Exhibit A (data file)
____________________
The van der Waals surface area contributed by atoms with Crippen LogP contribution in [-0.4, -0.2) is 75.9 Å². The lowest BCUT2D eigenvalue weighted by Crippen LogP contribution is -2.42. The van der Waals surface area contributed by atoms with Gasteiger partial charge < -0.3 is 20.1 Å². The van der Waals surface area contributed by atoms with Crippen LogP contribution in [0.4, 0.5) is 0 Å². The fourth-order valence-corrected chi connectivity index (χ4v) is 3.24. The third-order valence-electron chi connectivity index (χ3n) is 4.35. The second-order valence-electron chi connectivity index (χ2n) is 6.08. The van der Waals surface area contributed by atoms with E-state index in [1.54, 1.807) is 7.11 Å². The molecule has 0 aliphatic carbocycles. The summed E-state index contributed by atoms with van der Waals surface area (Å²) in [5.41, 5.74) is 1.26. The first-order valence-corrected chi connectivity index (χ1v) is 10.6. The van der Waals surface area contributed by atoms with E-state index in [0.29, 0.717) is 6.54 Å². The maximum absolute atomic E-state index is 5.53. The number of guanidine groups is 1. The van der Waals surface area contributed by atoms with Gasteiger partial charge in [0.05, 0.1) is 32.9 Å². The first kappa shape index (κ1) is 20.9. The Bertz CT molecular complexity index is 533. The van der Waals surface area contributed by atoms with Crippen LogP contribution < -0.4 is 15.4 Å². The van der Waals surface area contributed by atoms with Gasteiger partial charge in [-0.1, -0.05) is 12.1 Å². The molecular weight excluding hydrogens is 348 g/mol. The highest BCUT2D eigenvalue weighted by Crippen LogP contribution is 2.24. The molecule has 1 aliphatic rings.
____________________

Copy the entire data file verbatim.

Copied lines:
The van der Waals surface area contributed by atoms with Crippen LogP contribution in [-0.4, -0.2) is 75.9 Å². The lowest BCUT2D eigenvalue weighted by Crippen LogP contribution is -2.42. The van der Waals surface area contributed by atoms with Gasteiger partial charge < -0.3 is 20.1 Å². The van der Waals surface area contributed by atoms with Crippen LogP contribution in [0.4, 0.5) is 0 Å². The fourth-order valence-corrected chi connectivity index (χ4v) is 3.24. The third-order valence-electron chi connectivity index (χ3n) is 4.35. The second-order valence-electron chi connectivity index (χ2n) is 6.08. The van der Waals surface area contributed by atoms with E-state index in [1.54, 1.807) is 7.11 Å². The molecule has 0 aliphatic carbocycles. The summed E-state index contributed by atoms with van der Waals surface area (Å²) in [5.41, 5.74) is 1.26. The first-order valence-corrected chi connectivity index (χ1v) is 10.6. The van der Waals surface area contributed by atoms with E-state index in [0.29, 0.717) is 6.54 Å². The maximum absolute atomic E-state index is 5.53. The number of guanidine groups is 1. The van der Waals surface area contributed by atoms with Gasteiger partial charge in [0.05, 0.1) is 32.9 Å². The first kappa shape index (κ1) is 20.9. The Bertz CT molecular complexity index is 533. The van der Waals surface area contributed by atoms with Crippen LogP contribution < -0.4 is 15.4 Å². The van der Waals surface area contributed by atoms with Gasteiger partial charge in [-0.1, -0.05) is 12.1 Å². The molecular weight excluding hydrogens is 348 g/mol. The highest BCUT2D eigenvalue weighted by Crippen LogP contribution is 2.24. The molecule has 1 aliphatic rings.